The Lawrence Street House – Bidding and LEED

I know it’s been a little while since I gave you all an update on the Lawrence House. With the holidays, I took a bit longer finishing the drawings and we really didn’t want to have to be doing open houses during the Thanksgiving and Christmas season. Open Houses are actually kind of a pain. Clean the house, keep it spotless, etc. for a two to three hour window on a Sunday afternoon. So we rested that for a while.

I also got the drawings done and ready to go out to bid. Based on my original budget, we had our present house priced at where we needed to be for a little negotiation and be able to go straight across. Part of the triple bottom line (the three “E’s” of sustainability) is economy and we didn’t want to end up with a mortgage when it’s all said and done.

But I’ve been getting preliminary bids back and they are actually coming in under my original budget (which, frankly, was pretty generous). So now we’re starting to get pretty excited. This may actually happen! We’re also currently at 5kw for the solar and are considering 6kw. We have room on the roof and believe it’s the right thing to do.

We had our first official LEED preliminary rating meeting Friday. This is where we sat down with Eli, our LEED rater, our landscape architect and our mechanical contractor. We’ve already done the design charrette and this is to make sure the major players understand the ground rules for LEED and also what we expect. Third party verification requires some stringent guidelines and we want to do it right from from the beginning. We should easily make Platinum on each house.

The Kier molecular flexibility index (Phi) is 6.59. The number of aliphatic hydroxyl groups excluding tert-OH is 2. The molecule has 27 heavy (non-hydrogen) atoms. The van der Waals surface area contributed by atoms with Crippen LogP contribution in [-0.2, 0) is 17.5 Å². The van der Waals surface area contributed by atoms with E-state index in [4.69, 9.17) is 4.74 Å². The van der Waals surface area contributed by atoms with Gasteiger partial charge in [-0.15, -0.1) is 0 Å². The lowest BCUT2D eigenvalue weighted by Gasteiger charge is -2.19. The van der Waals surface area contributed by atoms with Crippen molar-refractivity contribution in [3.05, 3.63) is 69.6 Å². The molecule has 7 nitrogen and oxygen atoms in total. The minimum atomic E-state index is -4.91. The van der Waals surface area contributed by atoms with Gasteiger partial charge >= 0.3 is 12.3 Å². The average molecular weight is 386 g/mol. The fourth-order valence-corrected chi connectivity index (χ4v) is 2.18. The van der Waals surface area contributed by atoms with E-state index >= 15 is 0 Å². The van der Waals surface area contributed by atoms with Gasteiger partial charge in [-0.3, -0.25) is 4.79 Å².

We discussed the mechanical systems and how they needed to be designed and installed. The way we are insulating our house, we are foaming the tops of the roof rafters so the heat pump indoor units and the ductwork will be within the conditioned space. That way we don’t have to insulate the ducts and it also makes the system run much more efficiently. We’ll still seal the ducts (the major area of mechanical system inefficiencies) and everything will be ceiling-fed.

We’re thinking the cottage will use a mini-split unit, or ductless heat pump. This is much more efficient, especially in a 776 sq ft house. The main house will have a conventional heat pump, but just a very high efficiency one.

Our landscaping is all low irrigation demand. We discussed at length eco lawn versus regular turf versus synthetic turf. We have just about 3% lawn area, but LEED, to maximize the points, doesn’t allow irrigation or mowing, otherwise you lose those two points. I’ve said all along we won’t chase points, but this is an area we want to be sure we do it right and also have something we will enjoy. An eco lawn in the location we have this might not be what we want. Our landscape architect suggested a synthetic lawn (I know, my first thought is “Astro-Turf“). We are going to go look at one here in town, but I’m skeptical about it. The term “Fake Lawn” is what comes off my lips. I’ll keep you posted.

So that’s where we’re at. I’m hopeful we’ll have the bids come in well and we can get this house sold and start building. The prime building season in Eugene (March – September) is fast approaching.

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